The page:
Hospital Infections

By Ken Buben, President,

Hospital Infections Kill More Americans Each Year Than AIDS, Breast Cancer and Auto Accidents Combined!

California legislators are disappointed that the Department of Health has acted slowly on landmark laws controlling hospital infections. “Thousands of Californians die each year from preventable infections – infections they get in the hospital.” said State Sen. Elaine Alquist, D-Santa Clara. She authored the 2008 law requiring the public reporting of hospital infections.

Testing for Infections

Hospital-acquired infections kill about 12,000 people in California each year, according to state estimates. 100,000 die each year from hospital infections in the United States according to the Centers for Disease Control. Hospital infections kill more Americans each year than AIDS, breast cancer and auto accidents combined.

The most high-profile physician leading the charge is Pronovost, a professor of anesthesiology and critical care medicine at Johns Hopkins University School of Medicine. His campaign began nearly a decade ago after Josie King, an 18-month-old girl, was infected during treatment at Johns Hopkins. Her death stunned the hospital staff, which mobilized to fight the type of infection King suffered – one caused by a central line used to feed and medicate her. Such infections, among the most deadly, are common in hospitals nationwide.

Hospitals cannot afford to avoid reducing infections.  For example: Allegheny General Hospital in Pittsburgh would have made a profit treating a 37-year-old video programmer and father of four who was admitted with acute pancreatitis, but the economics changed when the patient developed an MRSA bloodstream infection. He had to stay in the hospital 86 days, and the hospital lost $41,813, according to research by Richard Shannon, former chairman of the Department of Medicine at Allegheny.

Hospitals must take steps to avoid these deaths and costly stays of infected patients.  They need to take such steps as:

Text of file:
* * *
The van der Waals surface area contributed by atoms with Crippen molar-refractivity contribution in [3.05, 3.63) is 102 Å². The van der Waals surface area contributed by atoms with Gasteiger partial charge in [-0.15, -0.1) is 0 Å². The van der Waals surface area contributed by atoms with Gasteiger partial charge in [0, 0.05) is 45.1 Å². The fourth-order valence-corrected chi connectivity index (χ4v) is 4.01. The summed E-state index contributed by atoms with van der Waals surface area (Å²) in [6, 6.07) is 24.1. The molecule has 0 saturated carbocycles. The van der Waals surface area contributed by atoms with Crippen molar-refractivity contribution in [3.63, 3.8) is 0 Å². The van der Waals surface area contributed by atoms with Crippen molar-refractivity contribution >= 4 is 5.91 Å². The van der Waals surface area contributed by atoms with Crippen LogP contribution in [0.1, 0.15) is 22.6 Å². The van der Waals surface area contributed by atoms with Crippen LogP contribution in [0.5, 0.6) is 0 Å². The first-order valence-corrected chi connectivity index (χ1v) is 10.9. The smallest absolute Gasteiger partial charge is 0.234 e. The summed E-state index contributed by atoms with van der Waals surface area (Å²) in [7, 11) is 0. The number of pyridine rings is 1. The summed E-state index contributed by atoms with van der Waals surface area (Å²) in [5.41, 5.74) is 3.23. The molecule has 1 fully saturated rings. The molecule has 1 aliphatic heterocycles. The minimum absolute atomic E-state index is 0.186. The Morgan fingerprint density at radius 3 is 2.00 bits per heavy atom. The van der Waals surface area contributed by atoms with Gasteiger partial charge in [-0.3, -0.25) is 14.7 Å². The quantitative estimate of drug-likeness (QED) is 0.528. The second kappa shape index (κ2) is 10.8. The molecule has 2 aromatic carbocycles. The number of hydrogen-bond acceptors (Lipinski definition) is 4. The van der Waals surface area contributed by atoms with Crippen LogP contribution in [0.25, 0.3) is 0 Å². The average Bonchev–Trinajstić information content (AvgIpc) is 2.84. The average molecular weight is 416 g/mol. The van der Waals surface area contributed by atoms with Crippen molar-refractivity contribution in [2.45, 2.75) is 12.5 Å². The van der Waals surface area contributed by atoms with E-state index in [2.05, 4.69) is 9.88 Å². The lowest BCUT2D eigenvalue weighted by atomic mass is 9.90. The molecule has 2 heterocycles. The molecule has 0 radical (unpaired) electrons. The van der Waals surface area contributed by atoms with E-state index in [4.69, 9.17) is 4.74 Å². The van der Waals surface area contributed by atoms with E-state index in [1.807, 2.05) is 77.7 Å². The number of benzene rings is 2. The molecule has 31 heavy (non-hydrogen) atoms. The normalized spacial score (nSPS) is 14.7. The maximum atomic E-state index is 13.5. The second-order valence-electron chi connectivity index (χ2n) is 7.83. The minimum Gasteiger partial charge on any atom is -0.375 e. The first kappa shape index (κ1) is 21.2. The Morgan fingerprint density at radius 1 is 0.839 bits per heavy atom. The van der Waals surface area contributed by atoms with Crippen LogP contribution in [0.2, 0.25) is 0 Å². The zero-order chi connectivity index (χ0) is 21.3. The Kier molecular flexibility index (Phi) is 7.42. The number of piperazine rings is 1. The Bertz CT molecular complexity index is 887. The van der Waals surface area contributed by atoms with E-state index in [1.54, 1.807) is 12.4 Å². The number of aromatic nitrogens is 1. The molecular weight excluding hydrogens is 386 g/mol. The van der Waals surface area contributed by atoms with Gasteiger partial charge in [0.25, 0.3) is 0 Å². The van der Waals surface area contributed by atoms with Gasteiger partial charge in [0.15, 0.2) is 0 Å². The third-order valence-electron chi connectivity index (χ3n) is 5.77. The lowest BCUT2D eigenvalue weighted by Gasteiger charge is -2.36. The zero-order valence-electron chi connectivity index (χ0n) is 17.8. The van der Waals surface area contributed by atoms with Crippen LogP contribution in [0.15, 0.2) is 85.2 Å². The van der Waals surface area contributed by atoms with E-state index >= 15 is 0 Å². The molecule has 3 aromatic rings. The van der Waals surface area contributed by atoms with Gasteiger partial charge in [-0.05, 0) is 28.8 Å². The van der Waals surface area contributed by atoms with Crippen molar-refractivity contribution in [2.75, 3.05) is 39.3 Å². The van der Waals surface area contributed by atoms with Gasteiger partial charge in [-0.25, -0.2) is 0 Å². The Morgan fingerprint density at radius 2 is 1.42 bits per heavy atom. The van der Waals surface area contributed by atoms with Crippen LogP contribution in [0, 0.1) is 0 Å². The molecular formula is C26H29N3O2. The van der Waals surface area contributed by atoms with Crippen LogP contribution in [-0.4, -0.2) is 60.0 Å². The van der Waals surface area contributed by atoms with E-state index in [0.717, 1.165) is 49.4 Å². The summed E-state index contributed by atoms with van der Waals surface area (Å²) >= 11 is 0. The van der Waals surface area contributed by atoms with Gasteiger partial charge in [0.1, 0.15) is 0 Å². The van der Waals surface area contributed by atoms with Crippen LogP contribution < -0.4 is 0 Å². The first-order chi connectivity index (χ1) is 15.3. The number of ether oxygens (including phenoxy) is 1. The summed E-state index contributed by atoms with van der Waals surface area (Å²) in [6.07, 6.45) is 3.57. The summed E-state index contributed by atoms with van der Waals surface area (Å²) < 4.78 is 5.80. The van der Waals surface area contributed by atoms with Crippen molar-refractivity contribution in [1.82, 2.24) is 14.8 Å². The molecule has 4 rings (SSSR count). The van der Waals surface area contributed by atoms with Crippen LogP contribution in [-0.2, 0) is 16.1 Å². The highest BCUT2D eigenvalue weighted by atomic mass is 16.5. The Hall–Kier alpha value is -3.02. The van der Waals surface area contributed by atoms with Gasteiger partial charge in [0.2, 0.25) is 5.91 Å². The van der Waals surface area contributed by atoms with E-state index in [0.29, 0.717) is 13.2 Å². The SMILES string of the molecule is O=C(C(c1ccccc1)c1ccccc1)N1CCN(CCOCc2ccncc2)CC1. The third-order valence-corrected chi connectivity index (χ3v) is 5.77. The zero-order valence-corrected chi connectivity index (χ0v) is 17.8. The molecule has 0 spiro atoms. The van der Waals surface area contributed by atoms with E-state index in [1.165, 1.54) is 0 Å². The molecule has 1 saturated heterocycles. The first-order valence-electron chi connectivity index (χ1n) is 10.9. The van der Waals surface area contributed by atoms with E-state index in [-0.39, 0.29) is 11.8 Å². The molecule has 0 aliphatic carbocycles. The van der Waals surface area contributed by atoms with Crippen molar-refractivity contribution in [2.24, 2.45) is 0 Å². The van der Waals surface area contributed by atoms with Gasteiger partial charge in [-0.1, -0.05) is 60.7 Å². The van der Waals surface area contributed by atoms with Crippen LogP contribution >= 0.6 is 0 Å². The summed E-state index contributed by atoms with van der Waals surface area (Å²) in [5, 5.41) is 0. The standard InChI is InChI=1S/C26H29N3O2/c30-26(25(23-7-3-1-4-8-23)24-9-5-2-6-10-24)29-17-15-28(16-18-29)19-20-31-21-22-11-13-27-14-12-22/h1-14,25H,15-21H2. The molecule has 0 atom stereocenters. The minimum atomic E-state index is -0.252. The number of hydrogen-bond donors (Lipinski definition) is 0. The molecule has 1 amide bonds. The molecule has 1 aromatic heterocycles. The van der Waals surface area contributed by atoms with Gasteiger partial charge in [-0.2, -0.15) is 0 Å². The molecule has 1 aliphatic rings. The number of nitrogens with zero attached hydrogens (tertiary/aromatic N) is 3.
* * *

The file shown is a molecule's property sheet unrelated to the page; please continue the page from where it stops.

* Washing hands thoroughly

* Making sure their patients wash hands prior to eating

* Cleaning medical tools such as blood pressure cuffs and thermometers properly

* Wearing protective medical uniforms to avoid spreading germs from patient to patient.

* No wearing of neckties in hospitals

* Washing and sanitizing all surfaces in the hospitals such as food trays, wheelchairs, remote controls, etc.

* Environmental cleaning done regularly and rigorously

Please comment here to give us more tips on how to avoid spreading infections in the hospital.

About hightechnologyscrubs

I own and operate an online store that specializes in nursing scrubs, nursing uniforms, lab coats and clogs. The website includes New Balance, Gelscrubs, Jockey, Cherokee, Trend, White Swan, and the product line I am most proud of is a protecting fluid repelling scrub line from Vestex.
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2 Responses to Hospital Infections

  1. Pingback: Hospital Infections Continue at Teaching Hospitals | hightechnologyscrubs

  2. Pingback: Do You Wear Your Medical Uniforms More Than 1 Shift? | hightechnologyscrubs

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